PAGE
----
3. Nostalgia. Rivalry is set in 1968, two years before my birth but its world and social milieu reminds me of childhood in the ‘70s. Manila, during that time, was a much simpler, less complicated place and the people more genteel. It was a time before Facebook, mobile phones and social networking. One of the things I enjoyed about the play was seeing people having conversations without cell phones. Remember when we used to have real, continuous conversations with one another? When we weren’t constantly texting or being interrupted by phone calls. When we had time to discuss and converse? When friends were real friends — flesh-and-blood people that we spent time with instead of virtual ones? Just going back to this simpler world that seemed more real and more genteel — by which I mean genuinely respectful and not the distasteful gentility of false affection for aristocratic values — was worth the price of admission.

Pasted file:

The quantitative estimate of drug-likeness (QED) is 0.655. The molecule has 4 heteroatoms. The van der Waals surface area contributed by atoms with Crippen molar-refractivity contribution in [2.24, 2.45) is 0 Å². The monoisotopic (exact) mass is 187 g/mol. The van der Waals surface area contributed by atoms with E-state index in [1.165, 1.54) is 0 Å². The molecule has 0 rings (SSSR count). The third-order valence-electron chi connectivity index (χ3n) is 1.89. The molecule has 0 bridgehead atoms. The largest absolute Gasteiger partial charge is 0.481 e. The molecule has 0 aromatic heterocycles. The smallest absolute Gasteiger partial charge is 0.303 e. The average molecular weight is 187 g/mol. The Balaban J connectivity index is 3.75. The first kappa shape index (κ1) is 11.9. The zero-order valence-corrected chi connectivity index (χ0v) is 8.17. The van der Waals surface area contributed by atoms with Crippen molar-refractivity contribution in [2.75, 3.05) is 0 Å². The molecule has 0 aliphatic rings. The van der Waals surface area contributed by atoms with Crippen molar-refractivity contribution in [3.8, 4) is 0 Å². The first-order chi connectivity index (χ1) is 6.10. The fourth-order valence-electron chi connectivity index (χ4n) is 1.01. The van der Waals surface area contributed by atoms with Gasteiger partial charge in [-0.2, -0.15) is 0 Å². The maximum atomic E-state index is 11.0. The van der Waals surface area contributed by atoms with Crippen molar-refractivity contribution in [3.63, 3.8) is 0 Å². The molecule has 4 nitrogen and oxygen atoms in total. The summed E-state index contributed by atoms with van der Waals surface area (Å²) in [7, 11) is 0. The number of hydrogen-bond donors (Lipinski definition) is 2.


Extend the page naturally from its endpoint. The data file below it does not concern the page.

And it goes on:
4. Support Local Artists! Again, I’m not a big fan of musicals but I am a big fan of Filipino artistry. If Filipinos are willing to plunk down their hard-earned pesos to watch foreign singers, actors and other artists, some well past the prime of their careers, then why not spend the same amount supporting Filipino theater, musicals, concerts, etc.? Our artists should embody and exemplify the very best of the Filipino soul. And they simply cannot do that and be that without financial support. The stereotype of the starving artist is both a cliché and antithetical to the very growth of the arts. While I’m not against foreign acts coming to the Philippines because I believe that competition is always good and will bring out the best in our local artists, maybe we should have a preference for Filipino performers and performances.